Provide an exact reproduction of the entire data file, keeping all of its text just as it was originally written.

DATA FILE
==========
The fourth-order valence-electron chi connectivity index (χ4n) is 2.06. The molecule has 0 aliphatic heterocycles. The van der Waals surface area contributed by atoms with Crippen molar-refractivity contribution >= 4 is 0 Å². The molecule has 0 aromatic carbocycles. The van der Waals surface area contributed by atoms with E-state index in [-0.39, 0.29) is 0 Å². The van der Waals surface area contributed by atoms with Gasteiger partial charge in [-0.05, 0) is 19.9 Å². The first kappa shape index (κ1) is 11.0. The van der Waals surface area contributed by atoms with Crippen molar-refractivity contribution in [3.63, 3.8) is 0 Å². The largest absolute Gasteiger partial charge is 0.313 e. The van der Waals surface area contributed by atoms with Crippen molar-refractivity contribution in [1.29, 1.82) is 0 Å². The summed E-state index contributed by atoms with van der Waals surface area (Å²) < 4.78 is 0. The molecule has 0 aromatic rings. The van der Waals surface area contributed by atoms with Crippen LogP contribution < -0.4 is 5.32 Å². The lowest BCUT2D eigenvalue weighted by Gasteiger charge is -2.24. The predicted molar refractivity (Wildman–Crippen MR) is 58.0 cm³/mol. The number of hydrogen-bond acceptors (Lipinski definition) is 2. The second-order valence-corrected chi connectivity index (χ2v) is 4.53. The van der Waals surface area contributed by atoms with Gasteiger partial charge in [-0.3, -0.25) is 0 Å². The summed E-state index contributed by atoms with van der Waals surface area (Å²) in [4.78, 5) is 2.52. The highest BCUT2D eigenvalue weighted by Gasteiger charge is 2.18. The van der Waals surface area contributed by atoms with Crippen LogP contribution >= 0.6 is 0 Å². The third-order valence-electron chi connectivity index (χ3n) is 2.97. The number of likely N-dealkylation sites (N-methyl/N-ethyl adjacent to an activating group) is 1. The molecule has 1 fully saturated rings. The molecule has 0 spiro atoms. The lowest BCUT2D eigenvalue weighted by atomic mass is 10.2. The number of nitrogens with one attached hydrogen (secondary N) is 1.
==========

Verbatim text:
The fourth-order valence-electron chi connectivity index (χ4n) is 2.06. The molecule has 0 aliphatic heterocycles. The van der Waals surface area contributed by atoms with Crippen molar-refractivity contribution >= 4 is 0 Å². The molecule has 0 aromatic carbocycles. The van der Waals surface area contributed by atoms with E-state index in [-0.39, 0.29) is 0 Å². The van der Waals surface area contributed by atoms with Gasteiger partial charge in [-0.05, 0) is 19.9 Å². The first kappa shape index (κ1) is 11.0. The van der Waals surface area contributed by atoms with Crippen molar-refractivity contribution in [3.63, 3.8) is 0 Å². The largest absolute Gasteiger partial charge is 0.313 e. The van der Waals surface area contributed by atoms with Crippen molar-refractivity contribution in [1.29, 1.82) is 0 Å². The summed E-state index contributed by atoms with van der Waals surface area (Å²) < 4.78 is 0. The molecule has 0 aromatic rings. The van der Waals surface area contributed by atoms with Crippen LogP contribution < -0.4 is 5.32 Å². The lowest BCUT2D eigenvalue weighted by Gasteiger charge is -2.24. The predicted molar refractivity (Wildman–Crippen MR) is 58.0 cm³/mol. The number of hydrogen-bond acceptors (Lipinski definition) is 2. The second-order valence-corrected chi connectivity index (χ2v) is 4.53. The van der Waals surface area contributed by atoms with Gasteiger partial charge in [-0.3, -0.25) is 0 Å². The summed E-state index contributed by atoms with van der Waals surface area (Å²) in [4.78, 5) is 2.52. The highest BCUT2D eigenvalue weighted by Gasteiger charge is 2.18. The van der Waals surface area contributed by atoms with Crippen LogP contribution >= 0.6 is 0 Å². The third-order valence-electron chi connectivity index (χ3n) is 2.97. The number of likely N-dealkylation sites (N-methyl/N-ethyl adjacent to an activating group) is 1. The molecule has 1 fully saturated rings. The molecule has 0 spiro atoms. The lowest BCUT2D eigenvalue weighted by atomic mass is 10.2. The number of nitrogens with one attached hydrogen (secondary N) is 1.